Sound Research WIKINDX

WIKINDX Resources

Gaver, W. W. (1993). What in the world do we hear? An ecological approach to auditory perception. Ecological Psychology, 5(1), 1–29. 
Added by: Mark Grimshaw-Aagaard (3/28/06, 4:14 PM)   Last edited by: Mark Grimshaw-Aagaard (10/14/08, 12:12 AM)
Resource type: Journal Article
BibTeX citation key: Gaver1993
Email resource to friend
View all bibliographic details
Categories: Semiology, Sound Design, Typologies/Taxonomies
Keywords: Acoustic ecology, Acoustics, Definition of sound, Earcons & Auditory Icons, Listening modes, Perception, Psychoacoustics, Sound objects
Creators: Gaver
Collection: Ecological Psychology
Resources citing this (Bibliography: WIKINDX Master Bibliography)
Views: 4/992
"Everyday listening is the experience of hearing events in the world rather than sounds per se. In this article, I take an ecological approach to everyday listening to overcome constraints on its study implied by more traditional approaches. In particular, I am concerned with developing a new framework for describing sound in terms of audible source attributes. An examination of the continuum of structured energy from event to audition suggests that sound conveys information about events at locations in an environment. Qualitative descriptions of the physics of sound-producing events, complemented by protocol studies, suggest a tripartate division of sound-producing events into those involving vibrating solids, gasses, or liquids. Within each of these categories, basic-level events are defined by the simple interactions that can cause these materials to sound, whereas more complex events can be described in terms of temporal patterning, compound, or hybrid sources. The results of these investigations are used to create a map of sound-producing events and their attributes useful in guiding further exploration."
Added by: Mark Grimshaw-Aagaard  Last edited by: Mark Grimshaw-Aagaard

An attempt to define an auditory ecology as a method of listening and understanding sound (and its source). This is extracting information about the sound from not only the sound source's physical characteristics (density, size, material etc.) but also from the effect of the environment on the perception of that sound. This is in contrast to the traditional acoustical/psychoacoustical approach of dealing solely with frequency and amplitude of the sound itself.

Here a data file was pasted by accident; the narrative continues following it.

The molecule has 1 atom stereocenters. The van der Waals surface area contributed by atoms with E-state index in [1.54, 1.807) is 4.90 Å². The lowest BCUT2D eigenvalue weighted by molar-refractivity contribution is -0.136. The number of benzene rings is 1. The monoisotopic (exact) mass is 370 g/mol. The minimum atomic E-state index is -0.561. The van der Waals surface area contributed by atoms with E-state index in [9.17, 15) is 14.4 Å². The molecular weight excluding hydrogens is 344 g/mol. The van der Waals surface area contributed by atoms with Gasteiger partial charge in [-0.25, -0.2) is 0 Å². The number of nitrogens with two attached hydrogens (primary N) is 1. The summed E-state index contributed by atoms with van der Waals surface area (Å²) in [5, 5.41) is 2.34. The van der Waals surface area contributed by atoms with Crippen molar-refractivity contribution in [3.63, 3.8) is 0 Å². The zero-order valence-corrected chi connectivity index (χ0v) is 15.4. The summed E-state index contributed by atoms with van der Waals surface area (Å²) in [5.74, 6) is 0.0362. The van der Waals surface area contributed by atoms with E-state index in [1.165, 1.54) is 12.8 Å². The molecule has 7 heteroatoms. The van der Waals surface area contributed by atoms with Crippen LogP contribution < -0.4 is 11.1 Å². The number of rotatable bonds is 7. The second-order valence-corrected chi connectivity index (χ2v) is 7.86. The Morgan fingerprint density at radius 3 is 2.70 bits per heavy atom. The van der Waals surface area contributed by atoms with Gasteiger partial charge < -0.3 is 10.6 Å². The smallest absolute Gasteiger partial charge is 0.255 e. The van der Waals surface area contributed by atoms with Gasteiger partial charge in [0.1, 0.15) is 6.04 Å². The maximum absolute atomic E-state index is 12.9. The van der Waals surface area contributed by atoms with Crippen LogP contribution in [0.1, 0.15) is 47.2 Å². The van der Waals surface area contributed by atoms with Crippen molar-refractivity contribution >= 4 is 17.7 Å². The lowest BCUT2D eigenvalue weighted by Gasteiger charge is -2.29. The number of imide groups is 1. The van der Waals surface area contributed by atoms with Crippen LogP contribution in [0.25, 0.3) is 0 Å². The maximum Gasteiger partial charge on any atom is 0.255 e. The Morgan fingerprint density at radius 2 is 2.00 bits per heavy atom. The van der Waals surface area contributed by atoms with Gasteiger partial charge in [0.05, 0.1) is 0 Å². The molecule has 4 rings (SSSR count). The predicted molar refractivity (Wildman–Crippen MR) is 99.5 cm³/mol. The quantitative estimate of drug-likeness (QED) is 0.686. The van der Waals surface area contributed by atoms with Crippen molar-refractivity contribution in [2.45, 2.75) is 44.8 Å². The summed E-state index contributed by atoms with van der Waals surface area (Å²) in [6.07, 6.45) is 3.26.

Gaver's use of everyday listening is similar in many respects to Shaeffer and Chion's (1994, pp.25–34) causal listening but does not refer to it -- although the reference given here is later than this article, Chion's work and use of the term is based on earlier published work.

The first in a pair of articles (Gaver 1993).

Chion, M. (1994). Audio-vision: Sound on screen. C. Gorbman, Trans. New York: Columbia University Press.
Gaver, W. W. (1993). How do we hear in the world? Explorations in ecological acoustics. Ecological Psychology, 5(4), 285–313.
Added by: Mark Grimshaw-Aagaard  Last edited by: Mark Grimshaw-Aagaard
p.17   Points out that "concatenating the creak of a heavy door closing slowly with the slap of a light door slammed shut would be likely to sound quite unnatural." This is an example of higher level attributes of sound events not usually studied by acousticians.   Added by: Mark Grimshaw-Aagaard
pp.21–25   Notes that sound FX CDs usually categorize by context although there is usually some further description of sound objects' hierarchy and physical properties. "A hierarchical framework that describes sounds' attributes and dimensions thus seems more likely to be generative, to delineate a space of possible sounds, rather than context-based classifications."


A simple hierarchy might be:


while a more complex hierarchy might be:


Notes that his preliminary categorisation into solid, liquid and gaseous sound does not cover all eventualities. What about fire?   Added by: Mark Grimshaw-Aagaard
Keywords:   Technology

Distinguishes between musical listening (perception of a sound based on its pitch, loudness, temporal change, timbre and masking) and everyday listening (perception of the sound event itself and its environment). This is an experiential distinction or a perceptual one since any sound can be listened to in either listening mode. cf. Chion (1994, pp.25–34) etc.

Chion, M. (1994). Audio-vision: Sound on screen. C. Gorbman, Trans. New York: Columbia University Press.   Added by: Mark Grimshaw-Aagaard
pp.3–4   A reminder that because the scientific study of sound springs from research into musical acoustics (pitch, loudness etc.), little is known of other modes of auditory perception (e.g. how do we know if someone is walking up or down stairs?). The traditional approach argues that the knowledge about a sound event (ie. everyday listening) relies on experience and memory.   Added by: Mark Grimshaw-Aagaard
p.7   If radiant/direct sound is sensed it arrives at the ear before reflected/reverberant sound. For this reason is is possible to separate information about the sound from information about the environment. Additionally, the medium itself affects sound (e.g. high frequency loss in air) and changes in loudness and/or frequency usually indicate shifting sound (Doppler effect etc.).   Added by: Mark Grimshaw-Aagaard
p.18   If an object's size is changed, the frequency of sound it emits changes too - frequency being the most significant factor of change among others. Therefore, a change in frequency is usually perceived as a change in size of the sound object.   Added by: Mark Grimshaw-Aagaard
p.19   Recounting a third-party experiment, Gaver notes that most participants could distinguish between and estimate the size of objects dropped into water.   Added by: Mark Grimshaw-Aagaard
WIKINDX 6.8.2 | Total resources: 1297 | Username: -- | Bibliography: WIKINDX Master Bibliography | Style: American Psychological Association (APA)